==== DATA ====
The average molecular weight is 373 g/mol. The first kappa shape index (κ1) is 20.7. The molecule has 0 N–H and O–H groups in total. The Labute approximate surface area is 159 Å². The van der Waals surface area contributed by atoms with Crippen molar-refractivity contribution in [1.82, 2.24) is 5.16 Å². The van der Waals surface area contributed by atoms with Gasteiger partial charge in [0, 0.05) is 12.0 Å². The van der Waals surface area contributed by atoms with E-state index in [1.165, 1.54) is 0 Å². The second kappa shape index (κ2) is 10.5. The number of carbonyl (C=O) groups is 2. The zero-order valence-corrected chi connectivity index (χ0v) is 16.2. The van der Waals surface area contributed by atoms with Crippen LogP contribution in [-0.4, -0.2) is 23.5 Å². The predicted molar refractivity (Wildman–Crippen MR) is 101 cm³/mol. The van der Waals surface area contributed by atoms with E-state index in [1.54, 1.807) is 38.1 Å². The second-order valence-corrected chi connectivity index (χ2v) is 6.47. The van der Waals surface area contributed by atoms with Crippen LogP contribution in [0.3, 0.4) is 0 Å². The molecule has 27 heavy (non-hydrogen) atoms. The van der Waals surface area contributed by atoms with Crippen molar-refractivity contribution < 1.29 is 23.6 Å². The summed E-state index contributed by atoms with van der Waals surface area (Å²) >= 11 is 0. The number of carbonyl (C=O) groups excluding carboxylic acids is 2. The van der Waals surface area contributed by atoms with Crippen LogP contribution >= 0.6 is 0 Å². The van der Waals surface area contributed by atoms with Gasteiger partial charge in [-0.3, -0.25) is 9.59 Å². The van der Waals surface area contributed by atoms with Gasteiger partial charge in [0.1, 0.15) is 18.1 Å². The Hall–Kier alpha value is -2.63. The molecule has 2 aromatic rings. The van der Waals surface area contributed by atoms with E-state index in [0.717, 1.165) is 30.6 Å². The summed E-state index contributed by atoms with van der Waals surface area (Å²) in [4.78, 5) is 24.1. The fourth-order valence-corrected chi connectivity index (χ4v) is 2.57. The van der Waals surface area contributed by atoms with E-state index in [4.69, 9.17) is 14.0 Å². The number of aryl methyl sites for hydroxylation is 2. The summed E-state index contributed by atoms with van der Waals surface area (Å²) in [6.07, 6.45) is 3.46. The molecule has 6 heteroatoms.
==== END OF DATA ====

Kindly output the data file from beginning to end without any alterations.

The average molecular weight is 373 g/mol. The first kappa shape index (κ1) is 20.7. The molecule has 0 N–H and O–H groups in total. The Labute approximate surface area is 159 Å². The van der Waals surface area contributed by atoms with Crippen molar-refractivity contribution in [1.82, 2.24) is 5.16 Å². The van der Waals surface area contributed by atoms with Gasteiger partial charge in [0, 0.05) is 12.0 Å². The van der Waals surface area contributed by atoms with E-state index in [1.165, 1.54) is 0 Å². The second kappa shape index (κ2) is 10.5. The number of carbonyl (C=O) groups is 2. The zero-order valence-corrected chi connectivity index (χ0v) is 16.2. The van der Waals surface area contributed by atoms with Crippen LogP contribution in [-0.4, -0.2) is 23.5 Å². The predicted molar refractivity (Wildman–Crippen MR) is 101 cm³/mol. The van der Waals surface area contributed by atoms with E-state index in [1.54, 1.807) is 38.1 Å². The second-order valence-corrected chi connectivity index (χ2v) is 6.47. The van der Waals surface area contributed by atoms with Crippen LogP contribution in [0.3, 0.4) is 0 Å². The molecule has 27 heavy (non-hydrogen) atoms. The van der Waals surface area contributed by atoms with Crippen molar-refractivity contribution < 1.29 is 23.6 Å². The summed E-state index contributed by atoms with van der Waals surface area (Å²) >= 11 is 0. The number of carbonyl (C=O) groups excluding carboxylic acids is 2. The van der Waals surface area contributed by atoms with Crippen LogP contribution >= 0.6 is 0 Å². The van der Waals surface area contributed by atoms with Gasteiger partial charge in [-0.3, -0.25) is 9.59 Å². The van der Waals surface area contributed by atoms with Gasteiger partial charge in [0.1, 0.15) is 18.1 Å². The Hall–Kier alpha value is -2.63. The molecule has 2 aromatic rings. The van der Waals surface area contributed by atoms with E-state index in [0.717, 1.165) is 30.6 Å². The summed E-state index contributed by atoms with van der Waals surface area (Å²) in [4.78, 5) is 24.1. The fourth-order valence-corrected chi connectivity index (χ4v) is 2.57. The van der Waals surface area contributed by atoms with E-state index in [4.69, 9.17) is 14.0 Å². The number of aryl methyl sites for hydroxylation is 2. The summed E-state index contributed by atoms with van der Waals surface area (Å²) in [6.07, 6.45) is 3.46. The molecule has 6 heteroatoms.